Child Health Psychology

Child Health Psychology

Child Health Psychology

Child Health Psychology

Synopsis

This unique text offers an interdisciplinary collection of the most current articles concerning the scientific study of Child Health Psychology. The subjects of many articles are applicable to pediatrics, family medicine, child nursing, developmental, clinical child, and pediatric psychology. Emphasizing the scientific basis of the field, this empirical research is invaluable to the specialist, teacher, or student seeking the most contemporary research methods used to study psychological aspects of children's health care.

Excerpt

The past decade has seen increasing involvement of psychologists in many aspects of health and medical care. This has been especially true in the converging areas of developmental, clinical child, and pediatric psychology. To draw attention to the convergence of these areas in the study of behaviorhealth relationships, Health Psychology, which is the official journal of the Division of Health Psychology of the American Psychological Association, decided to devote an entire issue to Child Health Psychology.

In the spring of 1985, announcements in Health Psychology solicited manuscripts for the special issue. Announcement of the competition also appeared in the Journal of Pediatric Psychology. These announcements indicated that the articles published would be primarily empirical, subject to peer review, and elicited by open competition. Of 51 manuscripts received, 9 were selected for inclusion in the special issue. More good manuscripts were received, however, than could be accommodated. Therefore several manuscripts submitted for the competition, which met journal standards but could not be accommodated in the special issue, were published in other 1986 issues of Health Psychology. These appeared along with other child health articles that were accepted through the usual review process. In all, 18 articles dealing with child health psychology appeared in Health Psychology during 1986.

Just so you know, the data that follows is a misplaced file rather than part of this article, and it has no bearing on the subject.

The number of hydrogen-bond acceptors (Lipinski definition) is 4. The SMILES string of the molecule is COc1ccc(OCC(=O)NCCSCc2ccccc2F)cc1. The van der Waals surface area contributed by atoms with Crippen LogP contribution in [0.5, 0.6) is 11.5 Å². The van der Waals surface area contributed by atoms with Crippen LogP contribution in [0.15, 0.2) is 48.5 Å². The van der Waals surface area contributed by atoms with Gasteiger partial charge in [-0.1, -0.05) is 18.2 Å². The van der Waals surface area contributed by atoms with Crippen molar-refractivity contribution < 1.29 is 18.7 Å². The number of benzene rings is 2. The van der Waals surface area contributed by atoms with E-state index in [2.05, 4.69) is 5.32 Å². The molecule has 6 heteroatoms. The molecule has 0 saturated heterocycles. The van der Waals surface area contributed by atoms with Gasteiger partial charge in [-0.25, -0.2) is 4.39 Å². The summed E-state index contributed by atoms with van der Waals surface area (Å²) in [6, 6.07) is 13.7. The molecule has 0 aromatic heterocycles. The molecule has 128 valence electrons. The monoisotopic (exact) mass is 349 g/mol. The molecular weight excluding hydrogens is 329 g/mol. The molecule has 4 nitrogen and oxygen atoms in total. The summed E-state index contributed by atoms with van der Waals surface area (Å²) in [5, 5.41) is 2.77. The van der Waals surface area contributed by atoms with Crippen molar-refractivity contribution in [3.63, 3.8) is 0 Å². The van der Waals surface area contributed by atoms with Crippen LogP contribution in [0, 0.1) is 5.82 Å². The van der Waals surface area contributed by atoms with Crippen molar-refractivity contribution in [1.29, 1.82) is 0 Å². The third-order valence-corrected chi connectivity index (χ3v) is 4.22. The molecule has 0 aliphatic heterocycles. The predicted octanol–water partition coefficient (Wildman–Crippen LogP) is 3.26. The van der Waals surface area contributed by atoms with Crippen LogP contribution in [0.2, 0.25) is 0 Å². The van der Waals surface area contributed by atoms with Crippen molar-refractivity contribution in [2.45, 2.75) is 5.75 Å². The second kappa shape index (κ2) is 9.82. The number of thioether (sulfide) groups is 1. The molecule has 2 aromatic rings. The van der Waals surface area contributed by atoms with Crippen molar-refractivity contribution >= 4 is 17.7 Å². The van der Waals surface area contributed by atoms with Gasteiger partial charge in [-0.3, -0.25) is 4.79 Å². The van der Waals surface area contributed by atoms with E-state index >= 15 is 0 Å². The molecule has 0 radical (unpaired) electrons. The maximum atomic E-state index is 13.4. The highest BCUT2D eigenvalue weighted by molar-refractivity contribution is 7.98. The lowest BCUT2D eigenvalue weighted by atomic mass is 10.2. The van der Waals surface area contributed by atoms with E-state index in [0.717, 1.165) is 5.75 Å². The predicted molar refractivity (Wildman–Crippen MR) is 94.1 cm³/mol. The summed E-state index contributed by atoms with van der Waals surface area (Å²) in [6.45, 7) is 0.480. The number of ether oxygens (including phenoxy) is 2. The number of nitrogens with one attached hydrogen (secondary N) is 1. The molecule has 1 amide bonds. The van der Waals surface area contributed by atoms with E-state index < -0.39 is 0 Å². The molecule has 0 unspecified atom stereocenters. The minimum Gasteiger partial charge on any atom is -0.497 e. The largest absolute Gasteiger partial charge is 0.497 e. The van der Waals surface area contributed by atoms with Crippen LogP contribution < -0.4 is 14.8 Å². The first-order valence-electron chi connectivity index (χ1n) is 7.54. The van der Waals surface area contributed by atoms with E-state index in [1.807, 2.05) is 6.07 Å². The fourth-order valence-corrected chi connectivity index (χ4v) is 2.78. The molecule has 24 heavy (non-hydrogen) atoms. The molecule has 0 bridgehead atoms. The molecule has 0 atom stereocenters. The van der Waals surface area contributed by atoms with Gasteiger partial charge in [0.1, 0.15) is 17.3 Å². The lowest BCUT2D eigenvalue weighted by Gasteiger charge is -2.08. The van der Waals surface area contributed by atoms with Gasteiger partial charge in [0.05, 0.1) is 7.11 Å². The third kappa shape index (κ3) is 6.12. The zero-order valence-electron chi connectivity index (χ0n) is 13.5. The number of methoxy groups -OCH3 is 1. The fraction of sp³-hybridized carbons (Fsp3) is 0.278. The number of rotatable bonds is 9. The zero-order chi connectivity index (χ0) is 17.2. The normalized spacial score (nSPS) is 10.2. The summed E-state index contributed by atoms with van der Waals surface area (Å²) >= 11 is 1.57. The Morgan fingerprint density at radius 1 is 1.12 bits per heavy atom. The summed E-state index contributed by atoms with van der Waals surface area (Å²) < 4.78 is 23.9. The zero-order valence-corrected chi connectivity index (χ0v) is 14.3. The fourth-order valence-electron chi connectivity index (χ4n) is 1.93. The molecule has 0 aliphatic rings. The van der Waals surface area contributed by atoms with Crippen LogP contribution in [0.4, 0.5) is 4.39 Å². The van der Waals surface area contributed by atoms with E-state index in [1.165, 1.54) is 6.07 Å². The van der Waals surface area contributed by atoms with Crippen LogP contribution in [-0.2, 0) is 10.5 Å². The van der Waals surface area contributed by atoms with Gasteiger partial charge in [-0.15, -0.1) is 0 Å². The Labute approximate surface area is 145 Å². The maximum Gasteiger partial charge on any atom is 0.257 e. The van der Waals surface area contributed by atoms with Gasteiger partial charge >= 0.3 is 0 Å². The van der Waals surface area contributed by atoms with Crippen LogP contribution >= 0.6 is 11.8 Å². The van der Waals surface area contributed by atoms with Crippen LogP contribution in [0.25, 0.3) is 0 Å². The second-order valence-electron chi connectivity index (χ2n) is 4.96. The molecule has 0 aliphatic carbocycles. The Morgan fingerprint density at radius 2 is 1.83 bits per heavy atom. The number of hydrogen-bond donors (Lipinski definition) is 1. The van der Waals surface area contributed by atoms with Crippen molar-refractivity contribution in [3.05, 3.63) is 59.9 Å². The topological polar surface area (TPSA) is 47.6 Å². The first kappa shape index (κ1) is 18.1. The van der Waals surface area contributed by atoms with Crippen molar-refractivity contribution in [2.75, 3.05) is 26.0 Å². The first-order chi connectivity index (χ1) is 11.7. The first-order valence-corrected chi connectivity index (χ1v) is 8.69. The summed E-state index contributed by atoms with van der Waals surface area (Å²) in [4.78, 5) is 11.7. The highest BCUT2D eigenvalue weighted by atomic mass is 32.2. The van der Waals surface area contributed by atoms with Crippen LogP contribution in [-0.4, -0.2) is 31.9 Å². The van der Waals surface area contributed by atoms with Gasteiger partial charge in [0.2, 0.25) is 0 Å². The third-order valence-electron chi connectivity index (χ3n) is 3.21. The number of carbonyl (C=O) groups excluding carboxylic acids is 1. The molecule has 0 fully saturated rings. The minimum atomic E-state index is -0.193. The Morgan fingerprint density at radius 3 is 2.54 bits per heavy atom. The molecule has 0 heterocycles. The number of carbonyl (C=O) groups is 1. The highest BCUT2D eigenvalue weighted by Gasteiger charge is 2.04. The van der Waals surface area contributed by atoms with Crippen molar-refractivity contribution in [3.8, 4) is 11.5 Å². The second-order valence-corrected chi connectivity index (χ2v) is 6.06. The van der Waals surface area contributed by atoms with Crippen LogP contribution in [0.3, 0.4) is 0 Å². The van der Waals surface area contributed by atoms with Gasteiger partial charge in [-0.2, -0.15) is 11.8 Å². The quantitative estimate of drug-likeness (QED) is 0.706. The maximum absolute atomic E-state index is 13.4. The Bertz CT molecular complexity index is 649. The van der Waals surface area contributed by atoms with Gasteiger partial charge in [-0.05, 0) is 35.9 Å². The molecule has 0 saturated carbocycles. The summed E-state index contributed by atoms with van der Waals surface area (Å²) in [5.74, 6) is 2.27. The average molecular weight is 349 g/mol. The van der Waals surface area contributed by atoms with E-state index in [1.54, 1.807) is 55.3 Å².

The decision to publish all 18 articles together in a single book was based on several considerations. First, the articles were of unusually high quality. Second, they uniquely crossed the boundaries of clinical child, developmental, and pediatric psychology in terms of health concerns. Third, because this collection of articles crosses traditional boundaries, we felt that making these papers accessible in a single book would facilitate access to . . .

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